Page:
Survey on surgery for stress urinary incontinence in an era mid-urethral slings are being questioned

An-Sofie D'hulster*, Susanne Housmans, Wilbert Spaans, Frank Van der Aa, Koen Slabbaert, Alfred L Milani, Jan Deprest

*Corresponding author for this work

Research output: Contribution to journalReview articlepeer-review

3 Citations (Web of Science)

Abstract

INTRODUCTION: Concerns about vaginal mesh have reduced the use of mid-urethral slings (MUS) in some countries. In view of their potential withdrawal in Belgium and The Netherlands, we polled urogynaecologists on their practice for treating stress urinary incontinence (SUI) and what their experience is with alternative procedures, and we asked them how their patients perceive the risk and success rates.

METHODS: A survey among members of the pelvic floor special interest group of the Flemish Society for Obstetrics and Gynaecology, Belgian Association of Urology and Dutch Society of Obstetrics and Gynaecology.

RESULTS: Their primary procedure of choice is the MUS (99%). Sixty-five per cent performs at least 25 MUS yearly; they report high success (90%; IQR [85-92]) and low adverse outcome rates. Physicians anticipate complications as reported in the literature: 5% (IQR [410]) overactive bladder, 5% (IQR [2-10]) voiding problems, 2% (IQR [15]) exposures, 2% (IQR [1-5]) dyspareunia and 1% (IQR [1-3]) chronic pain. Eighty-five per cent of physicians report their patients express fears about having a MUS though usually they cannot precisely tell why. Reportedly they tell their physicians of concerns about pain (54%), exposure (45%), dyspareunia (25%), voiding problems (15%) or overactive bladder (8%). Only half of respondents had ever performed a colposuspension. The majority of these were older and performed colposuspension via laparotomy. Only six (4%) had performed > 20 colposuspensions yearly.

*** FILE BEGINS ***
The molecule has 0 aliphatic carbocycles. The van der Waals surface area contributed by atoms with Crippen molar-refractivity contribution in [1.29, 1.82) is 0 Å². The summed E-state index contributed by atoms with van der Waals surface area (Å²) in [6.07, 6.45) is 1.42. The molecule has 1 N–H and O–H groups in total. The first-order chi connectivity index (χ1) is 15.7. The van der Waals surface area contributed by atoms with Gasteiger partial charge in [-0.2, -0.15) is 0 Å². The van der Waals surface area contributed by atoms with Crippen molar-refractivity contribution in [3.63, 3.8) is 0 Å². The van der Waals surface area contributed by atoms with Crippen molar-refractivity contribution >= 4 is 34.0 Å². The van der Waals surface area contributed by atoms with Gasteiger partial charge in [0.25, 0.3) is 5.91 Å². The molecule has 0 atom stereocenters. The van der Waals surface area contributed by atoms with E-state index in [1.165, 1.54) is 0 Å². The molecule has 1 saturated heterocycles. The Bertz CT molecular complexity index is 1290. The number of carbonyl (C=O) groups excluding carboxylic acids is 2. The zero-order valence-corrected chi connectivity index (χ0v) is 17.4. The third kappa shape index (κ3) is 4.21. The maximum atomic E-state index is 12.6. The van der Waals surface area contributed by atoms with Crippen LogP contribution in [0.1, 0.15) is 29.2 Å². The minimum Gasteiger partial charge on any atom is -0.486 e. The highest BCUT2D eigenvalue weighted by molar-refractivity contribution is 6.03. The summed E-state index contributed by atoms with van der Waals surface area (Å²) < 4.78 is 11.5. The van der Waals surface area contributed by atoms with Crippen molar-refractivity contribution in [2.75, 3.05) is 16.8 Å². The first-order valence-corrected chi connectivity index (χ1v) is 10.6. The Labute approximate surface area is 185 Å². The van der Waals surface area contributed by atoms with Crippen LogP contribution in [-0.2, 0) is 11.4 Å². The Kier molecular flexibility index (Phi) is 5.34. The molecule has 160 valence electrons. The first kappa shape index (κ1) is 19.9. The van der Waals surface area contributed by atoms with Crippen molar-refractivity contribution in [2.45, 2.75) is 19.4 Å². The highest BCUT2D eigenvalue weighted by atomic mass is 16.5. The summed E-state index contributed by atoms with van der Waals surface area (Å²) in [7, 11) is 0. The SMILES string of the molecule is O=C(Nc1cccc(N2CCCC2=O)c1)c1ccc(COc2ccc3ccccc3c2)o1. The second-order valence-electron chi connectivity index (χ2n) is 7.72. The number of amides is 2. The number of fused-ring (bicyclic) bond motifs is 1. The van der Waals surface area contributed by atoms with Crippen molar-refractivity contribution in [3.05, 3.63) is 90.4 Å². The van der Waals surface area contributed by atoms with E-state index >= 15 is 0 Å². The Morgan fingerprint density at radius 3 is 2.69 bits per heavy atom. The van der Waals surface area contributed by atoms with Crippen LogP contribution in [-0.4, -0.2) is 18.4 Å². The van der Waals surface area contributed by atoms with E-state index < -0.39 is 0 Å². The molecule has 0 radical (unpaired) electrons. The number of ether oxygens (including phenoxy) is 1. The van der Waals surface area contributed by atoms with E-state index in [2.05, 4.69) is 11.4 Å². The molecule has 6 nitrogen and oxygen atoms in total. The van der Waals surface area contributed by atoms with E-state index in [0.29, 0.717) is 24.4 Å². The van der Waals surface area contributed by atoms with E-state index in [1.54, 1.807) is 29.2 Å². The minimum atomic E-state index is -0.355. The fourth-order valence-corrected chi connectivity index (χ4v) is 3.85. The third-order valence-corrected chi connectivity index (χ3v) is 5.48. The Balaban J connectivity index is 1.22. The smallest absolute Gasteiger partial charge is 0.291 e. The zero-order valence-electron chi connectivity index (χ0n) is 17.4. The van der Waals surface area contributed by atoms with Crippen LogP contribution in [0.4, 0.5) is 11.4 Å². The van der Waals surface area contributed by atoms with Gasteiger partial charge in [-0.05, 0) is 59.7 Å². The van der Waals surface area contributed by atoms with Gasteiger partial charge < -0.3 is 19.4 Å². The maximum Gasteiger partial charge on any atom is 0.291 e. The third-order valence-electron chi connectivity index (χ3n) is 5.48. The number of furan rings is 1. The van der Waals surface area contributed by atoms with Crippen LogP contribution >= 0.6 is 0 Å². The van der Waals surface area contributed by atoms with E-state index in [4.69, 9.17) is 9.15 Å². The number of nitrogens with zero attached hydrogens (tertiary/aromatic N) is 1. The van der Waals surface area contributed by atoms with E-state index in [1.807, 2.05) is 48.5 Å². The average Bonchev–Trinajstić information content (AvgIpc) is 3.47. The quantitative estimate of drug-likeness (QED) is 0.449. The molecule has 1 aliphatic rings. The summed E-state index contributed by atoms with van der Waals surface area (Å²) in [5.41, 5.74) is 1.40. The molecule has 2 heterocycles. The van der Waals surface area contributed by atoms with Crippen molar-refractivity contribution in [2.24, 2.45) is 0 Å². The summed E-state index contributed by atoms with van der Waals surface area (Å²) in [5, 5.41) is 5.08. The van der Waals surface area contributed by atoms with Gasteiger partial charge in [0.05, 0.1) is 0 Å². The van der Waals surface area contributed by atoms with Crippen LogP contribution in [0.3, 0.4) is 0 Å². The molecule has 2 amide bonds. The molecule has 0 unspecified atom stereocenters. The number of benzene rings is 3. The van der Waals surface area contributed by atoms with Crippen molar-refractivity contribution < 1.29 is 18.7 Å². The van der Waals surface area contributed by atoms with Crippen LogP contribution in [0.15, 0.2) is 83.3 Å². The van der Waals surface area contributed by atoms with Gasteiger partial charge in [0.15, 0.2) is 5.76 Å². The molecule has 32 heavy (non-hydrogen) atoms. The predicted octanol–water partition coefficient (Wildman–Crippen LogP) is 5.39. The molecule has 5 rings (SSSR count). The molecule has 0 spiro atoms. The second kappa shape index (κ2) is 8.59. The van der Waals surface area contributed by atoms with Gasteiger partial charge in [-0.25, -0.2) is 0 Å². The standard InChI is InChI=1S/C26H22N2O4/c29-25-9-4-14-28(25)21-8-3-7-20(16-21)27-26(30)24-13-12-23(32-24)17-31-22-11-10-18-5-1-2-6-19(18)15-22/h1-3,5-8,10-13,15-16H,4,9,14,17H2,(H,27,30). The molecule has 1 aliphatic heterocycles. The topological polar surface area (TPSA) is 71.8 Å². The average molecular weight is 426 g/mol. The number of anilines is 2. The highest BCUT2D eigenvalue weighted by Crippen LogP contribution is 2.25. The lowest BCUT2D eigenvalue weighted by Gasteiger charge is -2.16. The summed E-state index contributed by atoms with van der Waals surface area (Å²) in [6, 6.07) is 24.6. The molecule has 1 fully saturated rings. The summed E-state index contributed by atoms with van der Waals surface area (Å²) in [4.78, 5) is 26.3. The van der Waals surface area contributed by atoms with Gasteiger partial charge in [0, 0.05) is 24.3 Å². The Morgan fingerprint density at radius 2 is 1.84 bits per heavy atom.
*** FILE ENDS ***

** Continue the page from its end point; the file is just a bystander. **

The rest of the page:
CONCLUSION: Dutch and Belgian urogynaecologists estimate success and adverse effect rates of MUS in line with the literature. Their patients most cited worries were fear of chronic pain and exposure. Only half of respondents had ever performed a colposuspension. They were older and performed the procedure via laparotomy.

Original languageEnglish
Pages (from-to)695-702
Number of pages8
JournalInternational Urogynecology Journal
Volume31
Issue number4
DOIs
Publication statusPublished - Apr 2020

Keywords

  • Mid-urethral sling
  • Burch colposuspension
  • Stress urinary incontinence
  • FREE VAGINAL TAPE
  • SURGICAL-TREATMENT
  • COLPOSUSPENSIONS

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